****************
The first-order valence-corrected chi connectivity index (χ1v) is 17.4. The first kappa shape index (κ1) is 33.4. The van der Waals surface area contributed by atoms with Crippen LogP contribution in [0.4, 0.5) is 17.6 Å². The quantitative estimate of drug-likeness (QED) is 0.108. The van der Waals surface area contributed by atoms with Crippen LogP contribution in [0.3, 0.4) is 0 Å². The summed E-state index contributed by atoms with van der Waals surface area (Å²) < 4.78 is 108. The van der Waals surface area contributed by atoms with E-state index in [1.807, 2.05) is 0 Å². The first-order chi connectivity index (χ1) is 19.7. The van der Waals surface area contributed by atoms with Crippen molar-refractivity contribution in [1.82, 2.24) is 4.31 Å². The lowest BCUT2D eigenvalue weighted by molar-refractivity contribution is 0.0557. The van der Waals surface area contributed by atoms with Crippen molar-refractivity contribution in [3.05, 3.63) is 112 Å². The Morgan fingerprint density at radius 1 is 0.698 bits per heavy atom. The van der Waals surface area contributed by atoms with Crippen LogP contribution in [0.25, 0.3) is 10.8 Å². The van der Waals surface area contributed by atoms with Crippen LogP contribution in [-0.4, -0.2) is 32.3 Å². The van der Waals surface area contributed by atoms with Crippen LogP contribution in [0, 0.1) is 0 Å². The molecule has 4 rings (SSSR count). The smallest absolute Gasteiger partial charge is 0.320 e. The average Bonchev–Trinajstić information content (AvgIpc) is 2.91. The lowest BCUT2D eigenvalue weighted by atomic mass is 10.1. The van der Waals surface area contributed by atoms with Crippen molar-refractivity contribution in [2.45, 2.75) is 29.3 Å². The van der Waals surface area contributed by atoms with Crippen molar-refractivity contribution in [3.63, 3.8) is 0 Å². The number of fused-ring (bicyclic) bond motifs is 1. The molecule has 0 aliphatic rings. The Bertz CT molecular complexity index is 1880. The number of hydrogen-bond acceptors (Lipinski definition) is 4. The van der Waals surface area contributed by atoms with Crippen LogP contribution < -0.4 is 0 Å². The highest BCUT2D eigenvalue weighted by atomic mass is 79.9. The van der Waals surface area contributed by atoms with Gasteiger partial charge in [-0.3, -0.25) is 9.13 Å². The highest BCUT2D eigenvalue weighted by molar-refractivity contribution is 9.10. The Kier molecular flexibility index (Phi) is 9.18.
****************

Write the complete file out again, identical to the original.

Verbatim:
The first-order valence-corrected chi connectivity index (χ1v) is 17.4. The first kappa shape index (κ1) is 33.4. The van der Waals surface area contributed by atoms with Crippen LogP contribution in [0.4, 0.5) is 17.6 Å². The quantitative estimate of drug-likeness (QED) is 0.108. The van der Waals surface area contributed by atoms with Crippen LogP contribution in [0.3, 0.4) is 0 Å². The summed E-state index contributed by atoms with van der Waals surface area (Å²) < 4.78 is 108. The van der Waals surface area contributed by atoms with E-state index in [1.807, 2.05) is 0 Å². The first-order chi connectivity index (χ1) is 19.7. The van der Waals surface area contributed by atoms with Crippen molar-refractivity contribution in [1.82, 2.24) is 4.31 Å². The lowest BCUT2D eigenvalue weighted by molar-refractivity contribution is 0.0557. The van der Waals surface area contributed by atoms with Crippen molar-refractivity contribution in [3.05, 3.63) is 112 Å². The Morgan fingerprint density at radius 1 is 0.698 bits per heavy atom. The van der Waals surface area contributed by atoms with Crippen LogP contribution in [0.25, 0.3) is 10.8 Å². The van der Waals surface area contributed by atoms with Crippen LogP contribution in [-0.4, -0.2) is 32.3 Å². The van der Waals surface area contributed by atoms with Crippen LogP contribution in [0, 0.1) is 0 Å². The molecule has 4 rings (SSSR count). The smallest absolute Gasteiger partial charge is 0.320 e. The average Bonchev–Trinajstić information content (AvgIpc) is 2.91. The lowest BCUT2D eigenvalue weighted by atomic mass is 10.1. The van der Waals surface area contributed by atoms with Crippen molar-refractivity contribution in [2.45, 2.75) is 29.3 Å². The van der Waals surface area contributed by atoms with Crippen molar-refractivity contribution in [3.63, 3.8) is 0 Å². The number of fused-ring (bicyclic) bond motifs is 1. The molecule has 0 aliphatic rings. The Bertz CT molecular complexity index is 1880. The number of hydrogen-bond acceptors (Lipinski definition) is 4. The van der Waals surface area contributed by atoms with Crippen LogP contribution < -0.4 is 0 Å². The highest BCUT2D eigenvalue weighted by atomic mass is 79.9. The van der Waals surface area contributed by atoms with Gasteiger partial charge in [-0.3, -0.25) is 9.13 Å². The highest BCUT2D eigenvalue weighted by molar-refractivity contribution is 9.10. The Kier molecular flexibility index (Phi) is 9.18.